© 2022 MJH Life Sciences and Pharmacy Times – Pharmacy Practice News and Expert Insights. All rights reserved.
© 2022 MJH Life Sciences™ , Pharmacy Times – Pharmacy Practice News and Expert Insights. All rights reserved.
Conference | AHA
Approximately 10% of patients in trial experienced a heart attack, stroke, blocked arteries requiring treatment, or death from cardiovascular disease.
Pemafibrate, a relatively new cholesterol medication, was found to significantly lower triglyceride levels among adults with type 2 diabetes, although it had no impact on the risk of cardiovascular events or death. These study results were presented at the American Heart Association 2022 Scientific Sessions.1
Triglycerides are a fatty substance found in the blood and high levels of them can heighten the risk of cardiovascular disease, according to presenter Aruna Pradhan, MD, MPH, MSc, who was lead investigator in the PROMINENT trial. This risk is particularly heightened when high triglyceride levels are found in conjunction with high low-density lipoprotein (LDL) and low high-density lipoprotein (HDL) levels. Type 2 diabetes also increases the risk of cardiovascular disease.1
“Triglyceride levels are commonly measured as part of routine preventive care in the [United States],” Pradhan said in a press release. “Understanding the best course of treatment for elevated triglyceride levels has been a major challenge due to limited data to support specific treatment options.”2
Despite the known risks associated with cardiovascular disease, investigators did not know whether lowering triglyceride levels could protect against cardiovascular disease among patients with type 2 diabetes.1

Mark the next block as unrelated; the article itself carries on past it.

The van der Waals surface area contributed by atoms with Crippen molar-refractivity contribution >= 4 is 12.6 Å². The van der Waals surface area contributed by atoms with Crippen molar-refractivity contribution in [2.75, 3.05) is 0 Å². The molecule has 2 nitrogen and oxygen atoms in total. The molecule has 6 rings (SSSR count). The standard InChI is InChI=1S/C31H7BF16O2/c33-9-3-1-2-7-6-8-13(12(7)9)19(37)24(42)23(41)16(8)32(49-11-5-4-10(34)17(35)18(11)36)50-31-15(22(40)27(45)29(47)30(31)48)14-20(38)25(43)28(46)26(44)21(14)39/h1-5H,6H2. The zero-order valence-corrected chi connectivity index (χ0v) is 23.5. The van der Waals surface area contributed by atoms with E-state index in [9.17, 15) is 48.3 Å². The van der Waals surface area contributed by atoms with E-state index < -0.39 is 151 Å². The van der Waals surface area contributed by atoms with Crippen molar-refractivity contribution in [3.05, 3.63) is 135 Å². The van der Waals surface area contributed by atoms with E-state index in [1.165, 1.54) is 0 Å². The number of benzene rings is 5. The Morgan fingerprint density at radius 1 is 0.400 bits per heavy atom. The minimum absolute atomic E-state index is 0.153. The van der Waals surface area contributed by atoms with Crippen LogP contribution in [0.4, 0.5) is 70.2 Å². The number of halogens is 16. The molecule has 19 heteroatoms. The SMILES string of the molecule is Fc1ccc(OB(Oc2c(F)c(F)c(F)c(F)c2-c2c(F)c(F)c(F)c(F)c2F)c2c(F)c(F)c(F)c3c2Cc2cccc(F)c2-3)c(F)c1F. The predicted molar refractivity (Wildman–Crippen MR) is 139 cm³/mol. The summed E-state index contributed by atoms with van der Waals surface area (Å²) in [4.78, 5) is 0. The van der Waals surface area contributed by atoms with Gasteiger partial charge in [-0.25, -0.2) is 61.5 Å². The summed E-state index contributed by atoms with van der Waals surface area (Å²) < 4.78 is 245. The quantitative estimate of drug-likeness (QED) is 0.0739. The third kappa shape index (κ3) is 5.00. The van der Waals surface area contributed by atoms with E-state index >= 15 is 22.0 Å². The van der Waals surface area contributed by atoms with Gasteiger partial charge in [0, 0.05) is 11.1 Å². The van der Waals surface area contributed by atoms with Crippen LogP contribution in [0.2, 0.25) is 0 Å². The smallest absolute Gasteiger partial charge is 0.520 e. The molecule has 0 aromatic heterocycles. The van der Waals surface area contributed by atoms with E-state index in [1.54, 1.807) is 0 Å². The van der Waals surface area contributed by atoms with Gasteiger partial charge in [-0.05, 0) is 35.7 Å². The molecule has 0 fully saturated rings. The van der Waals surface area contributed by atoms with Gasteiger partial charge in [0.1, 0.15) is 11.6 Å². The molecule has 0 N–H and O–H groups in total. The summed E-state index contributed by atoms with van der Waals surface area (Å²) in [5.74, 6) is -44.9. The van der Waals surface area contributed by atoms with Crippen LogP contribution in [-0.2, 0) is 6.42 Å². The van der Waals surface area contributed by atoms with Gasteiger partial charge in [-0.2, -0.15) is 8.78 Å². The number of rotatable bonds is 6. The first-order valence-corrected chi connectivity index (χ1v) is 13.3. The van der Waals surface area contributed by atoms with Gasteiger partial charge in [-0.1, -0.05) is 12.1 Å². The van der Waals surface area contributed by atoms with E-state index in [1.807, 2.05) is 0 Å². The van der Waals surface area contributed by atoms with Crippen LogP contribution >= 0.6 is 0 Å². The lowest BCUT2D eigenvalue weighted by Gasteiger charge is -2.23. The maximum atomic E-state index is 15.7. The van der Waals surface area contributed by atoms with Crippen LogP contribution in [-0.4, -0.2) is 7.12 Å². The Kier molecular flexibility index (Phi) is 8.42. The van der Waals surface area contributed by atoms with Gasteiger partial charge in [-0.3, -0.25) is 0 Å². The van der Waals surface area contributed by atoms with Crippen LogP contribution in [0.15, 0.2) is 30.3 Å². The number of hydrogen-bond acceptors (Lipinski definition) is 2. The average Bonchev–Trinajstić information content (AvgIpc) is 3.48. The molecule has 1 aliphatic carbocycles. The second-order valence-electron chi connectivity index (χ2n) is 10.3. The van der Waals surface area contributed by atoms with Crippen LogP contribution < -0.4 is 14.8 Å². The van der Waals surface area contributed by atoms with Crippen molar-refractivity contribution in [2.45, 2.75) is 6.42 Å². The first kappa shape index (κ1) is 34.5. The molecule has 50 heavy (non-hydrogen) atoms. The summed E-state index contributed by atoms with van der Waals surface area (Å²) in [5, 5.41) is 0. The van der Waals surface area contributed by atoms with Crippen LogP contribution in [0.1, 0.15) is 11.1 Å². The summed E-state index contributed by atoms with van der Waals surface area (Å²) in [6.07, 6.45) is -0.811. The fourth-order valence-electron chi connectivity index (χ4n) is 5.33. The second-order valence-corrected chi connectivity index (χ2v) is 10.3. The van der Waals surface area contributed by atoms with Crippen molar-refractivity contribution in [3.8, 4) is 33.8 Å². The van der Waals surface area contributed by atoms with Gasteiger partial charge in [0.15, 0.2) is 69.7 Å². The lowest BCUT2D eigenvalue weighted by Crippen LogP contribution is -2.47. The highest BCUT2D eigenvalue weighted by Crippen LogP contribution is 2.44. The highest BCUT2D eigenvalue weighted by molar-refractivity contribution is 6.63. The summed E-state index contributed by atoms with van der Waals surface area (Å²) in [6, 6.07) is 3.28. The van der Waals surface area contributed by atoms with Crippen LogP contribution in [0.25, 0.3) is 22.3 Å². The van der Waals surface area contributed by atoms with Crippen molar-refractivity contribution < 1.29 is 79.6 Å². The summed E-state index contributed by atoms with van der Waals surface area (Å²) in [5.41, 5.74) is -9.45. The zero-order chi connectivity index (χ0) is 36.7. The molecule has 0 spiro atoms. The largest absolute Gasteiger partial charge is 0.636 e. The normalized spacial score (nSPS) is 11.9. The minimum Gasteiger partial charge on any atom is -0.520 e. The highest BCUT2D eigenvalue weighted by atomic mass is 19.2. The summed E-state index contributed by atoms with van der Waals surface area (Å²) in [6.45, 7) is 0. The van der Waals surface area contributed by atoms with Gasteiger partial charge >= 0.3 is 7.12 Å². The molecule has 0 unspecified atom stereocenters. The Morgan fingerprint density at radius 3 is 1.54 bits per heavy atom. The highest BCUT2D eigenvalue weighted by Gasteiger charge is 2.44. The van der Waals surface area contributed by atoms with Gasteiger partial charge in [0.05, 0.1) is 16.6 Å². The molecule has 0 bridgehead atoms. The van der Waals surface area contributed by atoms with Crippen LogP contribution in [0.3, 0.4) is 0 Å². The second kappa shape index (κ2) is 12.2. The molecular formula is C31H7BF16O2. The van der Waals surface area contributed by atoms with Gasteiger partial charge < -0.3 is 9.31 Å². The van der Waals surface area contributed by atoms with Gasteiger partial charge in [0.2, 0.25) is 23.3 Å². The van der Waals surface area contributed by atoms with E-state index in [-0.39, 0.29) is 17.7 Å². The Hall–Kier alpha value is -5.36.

In the trial, nearly 10,500 adults with high triglyceride levels, low HDL levels, and type 2 diabetes were enrolled in the study. Study sites spanned 24 countries and one-fifth of the participants were in the United States. They were randomly assigned to receive either pemafibrate or placebo for an average of 3 years.1
Participants had an average age of 64 years, slightly more than 25% were women, approximately 20% were Hispanic, and 3% were Black. Nearly all participants were receiving a statin to lower cholesterol and at the time of the study, and 50% had type 2 diabetes for more than 10 years.1
After 3 years of treatment, the investigators found that pemafibrate reduced triglyceride levels by 26% compared to placebo; however, there was no apparent reduction in the risk of cardiovascular disease. Approximately 10% of patients in both groups experienced a heart attack, stroke, blocked arteries requiring treatment, or death from cardiovascular disease during the 3 years. Pemafibrate was also associated with an increase in LDL cholesterol levels during the trial.1
“We need to find another solution to this problem,” Pradhan said in the press release. “This medication class is the second most commonly used group, after statins, to lower lipid levels and while the medication did not increase cardiovascular risk, the study raises new questions about the best way to treat patients with type 2 diabetes and hypertriglyceridemia who continue to experience a high rate of cardiovascular events.”2
Pradhan did note several limitations of the trial, including that the medication did not lower triglycerides or increase high-density lipoprotein levels as significantly as investigators expected. This could potentially be due to the high proportion of statin use. Furthermore, Black adults were underrepresented in the trial.1
“We were very surprised by our findings,” Pradhan said in the press release. “Many of us in the scientific community thought lowering triglycerides with this medication class in this population should have worked because high triglycerides are a pretty good marker of who’s at risk. Unfortunately, our results showed no lowering of cardiovascular event rates.”2